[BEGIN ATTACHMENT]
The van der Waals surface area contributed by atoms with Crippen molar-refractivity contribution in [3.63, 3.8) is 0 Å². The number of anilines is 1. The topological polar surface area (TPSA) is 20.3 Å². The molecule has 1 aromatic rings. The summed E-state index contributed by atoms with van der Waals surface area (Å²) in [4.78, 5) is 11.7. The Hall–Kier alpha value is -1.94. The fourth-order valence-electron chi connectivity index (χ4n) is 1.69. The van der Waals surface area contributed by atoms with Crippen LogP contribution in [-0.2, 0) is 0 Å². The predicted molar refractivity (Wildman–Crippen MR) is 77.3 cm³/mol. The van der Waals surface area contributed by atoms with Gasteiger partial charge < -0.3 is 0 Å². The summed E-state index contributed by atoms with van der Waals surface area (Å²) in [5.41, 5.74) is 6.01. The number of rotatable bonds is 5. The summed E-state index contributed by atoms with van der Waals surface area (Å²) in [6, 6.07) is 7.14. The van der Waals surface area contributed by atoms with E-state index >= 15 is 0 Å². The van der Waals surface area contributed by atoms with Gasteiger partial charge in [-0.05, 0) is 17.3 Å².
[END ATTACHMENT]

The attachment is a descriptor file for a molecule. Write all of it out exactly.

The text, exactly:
The van der Waals surface area contributed by atoms with Crippen molar-refractivity contribution in [3.63, 3.8) is 0 Å². The number of anilines is 1. The topological polar surface area (TPSA) is 20.3 Å². The molecule has 1 aromatic rings. The summed E-state index contributed by atoms with van der Waals surface area (Å²) in [4.78, 5) is 11.7. The Hall–Kier alpha value is -1.94. The fourth-order valence-electron chi connectivity index (χ4n) is 1.69. The van der Waals surface area contributed by atoms with Crippen LogP contribution in [-0.2, 0) is 0 Å². The predicted molar refractivity (Wildman–Crippen MR) is 77.3 cm³/mol. The van der Waals surface area contributed by atoms with Gasteiger partial charge < -0.3 is 0 Å². The summed E-state index contributed by atoms with van der Waals surface area (Å²) in [5.41, 5.74) is 6.01. The number of rotatable bonds is 5. The summed E-state index contributed by atoms with van der Waals surface area (Å²) in [6, 6.07) is 7.14. The van der Waals surface area contributed by atoms with E-state index >= 15 is 0 Å². The van der Waals surface area contributed by atoms with Gasteiger partial charge in [-0.05, 0) is 17.3 Å².